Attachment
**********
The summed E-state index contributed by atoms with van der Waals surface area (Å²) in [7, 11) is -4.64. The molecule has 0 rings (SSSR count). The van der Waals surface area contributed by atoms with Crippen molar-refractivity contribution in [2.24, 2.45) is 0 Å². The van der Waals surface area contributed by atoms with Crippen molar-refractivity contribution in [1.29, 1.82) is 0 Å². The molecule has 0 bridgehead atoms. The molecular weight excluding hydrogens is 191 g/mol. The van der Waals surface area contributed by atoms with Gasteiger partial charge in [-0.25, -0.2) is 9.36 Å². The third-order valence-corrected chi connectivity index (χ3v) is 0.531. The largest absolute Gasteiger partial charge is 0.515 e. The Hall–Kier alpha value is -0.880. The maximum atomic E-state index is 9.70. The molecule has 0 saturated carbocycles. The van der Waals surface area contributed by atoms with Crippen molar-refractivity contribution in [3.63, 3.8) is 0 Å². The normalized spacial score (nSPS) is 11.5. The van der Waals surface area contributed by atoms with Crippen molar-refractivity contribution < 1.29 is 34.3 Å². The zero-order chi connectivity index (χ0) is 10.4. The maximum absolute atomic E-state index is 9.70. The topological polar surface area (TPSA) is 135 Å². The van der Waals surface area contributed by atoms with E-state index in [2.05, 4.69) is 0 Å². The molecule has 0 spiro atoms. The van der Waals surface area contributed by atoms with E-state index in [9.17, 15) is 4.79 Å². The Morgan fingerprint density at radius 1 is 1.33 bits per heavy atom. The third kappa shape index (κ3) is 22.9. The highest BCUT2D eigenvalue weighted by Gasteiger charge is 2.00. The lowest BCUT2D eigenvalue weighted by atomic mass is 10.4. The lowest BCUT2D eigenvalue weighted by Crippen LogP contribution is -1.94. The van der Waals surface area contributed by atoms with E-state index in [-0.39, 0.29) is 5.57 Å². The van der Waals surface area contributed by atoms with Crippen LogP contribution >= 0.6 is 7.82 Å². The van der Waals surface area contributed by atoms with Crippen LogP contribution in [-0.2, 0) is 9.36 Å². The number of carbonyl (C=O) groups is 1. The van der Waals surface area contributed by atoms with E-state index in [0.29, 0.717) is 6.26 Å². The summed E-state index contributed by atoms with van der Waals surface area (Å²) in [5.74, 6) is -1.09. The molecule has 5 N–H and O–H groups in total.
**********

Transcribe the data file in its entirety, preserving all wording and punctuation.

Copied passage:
The summed E-state index contributed by atoms with van der Waals surface area (Å²) in [7, 11) is -4.64. The molecule has 0 rings (SSSR count). The van der Waals surface area contributed by atoms with Crippen molar-refractivity contribution in [2.24, 2.45) is 0 Å². The van der Waals surface area contributed by atoms with Crippen molar-refractivity contribution in [1.29, 1.82) is 0 Å². The molecule has 0 bridgehead atoms. The molecular weight excluding hydrogens is 191 g/mol. The van der Waals surface area contributed by atoms with Gasteiger partial charge in [-0.25, -0.2) is 9.36 Å². The third-order valence-corrected chi connectivity index (χ3v) is 0.531. The largest absolute Gasteiger partial charge is 0.515 e. The Hall–Kier alpha value is -0.880. The maximum atomic E-state index is 9.70. The molecule has 0 saturated carbocycles. The van der Waals surface area contributed by atoms with Crippen molar-refractivity contribution in [3.63, 3.8) is 0 Å². The normalized spacial score (nSPS) is 11.5. The van der Waals surface area contributed by atoms with Crippen molar-refractivity contribution < 1.29 is 34.3 Å². The zero-order chi connectivity index (χ0) is 10.4. The maximum absolute atomic E-state index is 9.70. The topological polar surface area (TPSA) is 135 Å². The van der Waals surface area contributed by atoms with E-state index in [2.05, 4.69) is 0 Å². The molecule has 0 spiro atoms. The van der Waals surface area contributed by atoms with E-state index in [9.17, 15) is 4.79 Å². The Morgan fingerprint density at radius 1 is 1.33 bits per heavy atom. The third kappa shape index (κ3) is 22.9. The highest BCUT2D eigenvalue weighted by Gasteiger charge is 2.00. The lowest BCUT2D eigenvalue weighted by atomic mass is 10.4. The lowest BCUT2D eigenvalue weighted by Crippen LogP contribution is -1.94. The van der Waals surface area contributed by atoms with E-state index in [-0.39, 0.29) is 5.57 Å². The van der Waals surface area contributed by atoms with Crippen LogP contribution >= 0.6 is 7.82 Å². The van der Waals surface area contributed by atoms with Crippen LogP contribution in [-0.2, 0) is 9.36 Å². The number of carbonyl (C=O) groups is 1. The van der Waals surface area contributed by atoms with E-state index in [0.29, 0.717) is 6.26 Å². The summed E-state index contributed by atoms with van der Waals surface area (Å²) in [5.74, 6) is -1.09. The molecule has 5 N–H and O–H groups in total.